Welp. One Texas man is taking his hatred of Confederate statues to the absolute next level, authorities say.
According to the Associated Press, a 25-year-old Houston man was arrested after officials say he was caught trying to plant explosives on a Confederate statue at a local park.
Prosecutors charge that Andrew Schneck was caught Saturday evening near a statue of Confederate Lt. Richard Dowling in Hermann Park. A Houston park ranger found Schneck with two boxes with duct tape and wires as well as a bottle and a small tube of compounds that tests later revealed to be explosive materials, namely nitroglycerin and hexamethylene triperoxide diamine, a criminal complaint read.
“When asked by (the park ranger) if he wanted to harm the statue, Schneck responded that he did, and that he (Schneck) did not ‘like that guy,’” the complaint read.
When confronted by the park ranger, Schneck, who has a bachelor’s degree in chemistry from Austin College, tried to drink from the bottle that contained the nitroglycerin, but had to spit it out, before pouring the liquid onto the ground, authorities said.
A Houston police bomb squad said that a timer, wires connected to a homemade detonator, battery and the hexamethylene triperoxide diamine found on Schneck “were capable to produce a viable explosive device.”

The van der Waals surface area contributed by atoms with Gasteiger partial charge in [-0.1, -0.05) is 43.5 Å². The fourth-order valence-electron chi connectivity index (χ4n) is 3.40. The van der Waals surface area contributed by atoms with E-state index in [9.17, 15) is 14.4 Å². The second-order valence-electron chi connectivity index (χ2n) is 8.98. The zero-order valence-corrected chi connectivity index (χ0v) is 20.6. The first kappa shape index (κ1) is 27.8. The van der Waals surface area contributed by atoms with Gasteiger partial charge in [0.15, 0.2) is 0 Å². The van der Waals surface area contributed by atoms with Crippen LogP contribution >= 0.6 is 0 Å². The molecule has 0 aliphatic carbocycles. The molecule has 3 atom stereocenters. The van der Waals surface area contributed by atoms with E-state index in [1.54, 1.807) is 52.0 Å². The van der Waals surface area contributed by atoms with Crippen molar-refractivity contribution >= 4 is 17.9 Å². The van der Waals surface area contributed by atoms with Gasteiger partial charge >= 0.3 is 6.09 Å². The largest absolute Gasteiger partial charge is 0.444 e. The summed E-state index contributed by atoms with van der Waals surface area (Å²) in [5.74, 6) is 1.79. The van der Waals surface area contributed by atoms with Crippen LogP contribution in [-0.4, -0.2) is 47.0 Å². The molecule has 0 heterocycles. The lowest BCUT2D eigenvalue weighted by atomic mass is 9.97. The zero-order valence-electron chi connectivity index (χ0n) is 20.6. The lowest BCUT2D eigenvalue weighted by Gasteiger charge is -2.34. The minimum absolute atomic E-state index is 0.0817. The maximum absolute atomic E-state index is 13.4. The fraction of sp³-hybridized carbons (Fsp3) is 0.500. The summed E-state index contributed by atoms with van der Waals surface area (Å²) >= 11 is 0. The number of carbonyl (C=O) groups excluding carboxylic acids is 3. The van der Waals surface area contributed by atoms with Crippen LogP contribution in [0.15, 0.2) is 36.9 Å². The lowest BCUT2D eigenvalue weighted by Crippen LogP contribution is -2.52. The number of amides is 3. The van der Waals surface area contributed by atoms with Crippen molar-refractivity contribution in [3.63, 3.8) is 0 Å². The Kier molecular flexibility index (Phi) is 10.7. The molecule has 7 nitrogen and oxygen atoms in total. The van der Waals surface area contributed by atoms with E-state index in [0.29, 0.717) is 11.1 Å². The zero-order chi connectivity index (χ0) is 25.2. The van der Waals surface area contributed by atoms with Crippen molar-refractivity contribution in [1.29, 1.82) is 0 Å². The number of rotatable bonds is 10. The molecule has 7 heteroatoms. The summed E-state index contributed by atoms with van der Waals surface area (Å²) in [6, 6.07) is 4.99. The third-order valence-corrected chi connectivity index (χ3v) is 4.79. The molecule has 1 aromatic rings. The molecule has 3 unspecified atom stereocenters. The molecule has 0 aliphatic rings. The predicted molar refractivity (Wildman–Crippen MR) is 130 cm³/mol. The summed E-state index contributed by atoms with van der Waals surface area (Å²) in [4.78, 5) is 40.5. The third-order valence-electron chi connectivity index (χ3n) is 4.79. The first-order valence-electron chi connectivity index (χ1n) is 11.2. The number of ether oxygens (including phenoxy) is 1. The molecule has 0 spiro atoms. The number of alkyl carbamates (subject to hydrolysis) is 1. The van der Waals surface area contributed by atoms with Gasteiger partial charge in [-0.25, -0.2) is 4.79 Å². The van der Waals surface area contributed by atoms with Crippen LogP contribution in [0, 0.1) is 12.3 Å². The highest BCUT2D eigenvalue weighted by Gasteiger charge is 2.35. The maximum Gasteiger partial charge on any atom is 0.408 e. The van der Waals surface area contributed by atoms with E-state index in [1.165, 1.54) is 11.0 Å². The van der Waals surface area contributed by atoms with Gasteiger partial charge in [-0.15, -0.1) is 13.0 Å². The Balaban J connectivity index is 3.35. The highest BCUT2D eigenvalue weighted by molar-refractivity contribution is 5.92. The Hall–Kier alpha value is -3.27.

The 25-year-old also admitted to police that he had other chemicals in his home, officials said. On Monday, houses near his home were evacuated as authorities worked to discard the materials found in his home.
Schneck is now facing charges of attempting to maliciously damage or destroy property receiving federal financial assistance, and will remain in federal custody until a hearing Thursday.
He had previously pleaded guilty in 2015 for improperly storing explosive materials in his home and was sentenced to five years of probation. Last November, a federal judge approved a motion by Schneck’s lawyers for early termination of his sentence, with his attorney insisting that he is “not a risk to public safety” and that “his focus is no longer concentrated on high-risk activities.”
Read more at ABC News.